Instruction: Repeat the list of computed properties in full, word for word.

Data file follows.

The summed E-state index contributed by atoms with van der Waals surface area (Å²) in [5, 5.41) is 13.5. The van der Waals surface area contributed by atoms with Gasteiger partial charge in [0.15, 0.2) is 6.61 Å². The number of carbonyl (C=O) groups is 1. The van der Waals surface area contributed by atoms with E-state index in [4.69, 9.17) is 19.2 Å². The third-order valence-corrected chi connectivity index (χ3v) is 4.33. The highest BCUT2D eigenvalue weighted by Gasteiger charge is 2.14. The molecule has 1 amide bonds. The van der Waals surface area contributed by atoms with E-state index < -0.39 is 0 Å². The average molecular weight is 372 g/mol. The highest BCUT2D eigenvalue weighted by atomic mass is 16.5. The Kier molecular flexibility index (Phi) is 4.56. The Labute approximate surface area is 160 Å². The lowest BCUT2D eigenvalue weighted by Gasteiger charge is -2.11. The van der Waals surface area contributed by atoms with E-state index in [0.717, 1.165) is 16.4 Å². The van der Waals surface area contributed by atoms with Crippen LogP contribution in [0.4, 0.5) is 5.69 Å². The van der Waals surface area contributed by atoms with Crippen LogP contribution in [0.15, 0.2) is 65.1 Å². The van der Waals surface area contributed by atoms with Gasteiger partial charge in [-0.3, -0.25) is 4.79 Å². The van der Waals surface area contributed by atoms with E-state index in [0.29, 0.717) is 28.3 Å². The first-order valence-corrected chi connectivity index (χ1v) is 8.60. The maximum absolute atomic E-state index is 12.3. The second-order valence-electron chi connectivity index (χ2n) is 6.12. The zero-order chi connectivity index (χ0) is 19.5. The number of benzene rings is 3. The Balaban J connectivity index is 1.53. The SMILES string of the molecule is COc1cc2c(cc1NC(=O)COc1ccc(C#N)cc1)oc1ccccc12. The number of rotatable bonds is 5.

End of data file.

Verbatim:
The summed E-state index contributed by atoms with van der Waals surface area (Å²) in [5, 5.41) is 13.5. The van der Waals surface area contributed by atoms with Gasteiger partial charge in [0.15, 0.2) is 6.61 Å². The number of carbonyl (C=O) groups is 1. The van der Waals surface area contributed by atoms with E-state index in [4.69, 9.17) is 19.2 Å². The third-order valence-corrected chi connectivity index (χ3v) is 4.33. The highest BCUT2D eigenvalue weighted by Gasteiger charge is 2.14. The molecule has 1 amide bonds. The van der Waals surface area contributed by atoms with E-state index < -0.39 is 0 Å². The average molecular weight is 372 g/mol. The highest BCUT2D eigenvalue weighted by atomic mass is 16.5. The Kier molecular flexibility index (Phi) is 4.56. The Labute approximate surface area is 160 Å². The lowest BCUT2D eigenvalue weighted by Gasteiger charge is -2.11. The van der Waals surface area contributed by atoms with E-state index in [0.717, 1.165) is 16.4 Å². The van der Waals surface area contributed by atoms with Crippen LogP contribution in [0.4, 0.5) is 5.69 Å². The van der Waals surface area contributed by atoms with Crippen LogP contribution in [0.15, 0.2) is 65.1 Å². The van der Waals surface area contributed by atoms with Gasteiger partial charge in [-0.3, -0.25) is 4.79 Å². The van der Waals surface area contributed by atoms with E-state index in [0.29, 0.717) is 28.3 Å². The first-order valence-corrected chi connectivity index (χ1v) is 8.60. The maximum absolute atomic E-state index is 12.3. The second-order valence-electron chi connectivity index (χ2n) is 6.12. The zero-order chi connectivity index (χ0) is 19.5. The number of benzene rings is 3. The Balaban J connectivity index is 1.53. The SMILES string of the molecule is COc1cc2c(cc1NC(=O)COc1ccc(C#N)cc1)oc1ccccc12. The number of rotatable bonds is 5.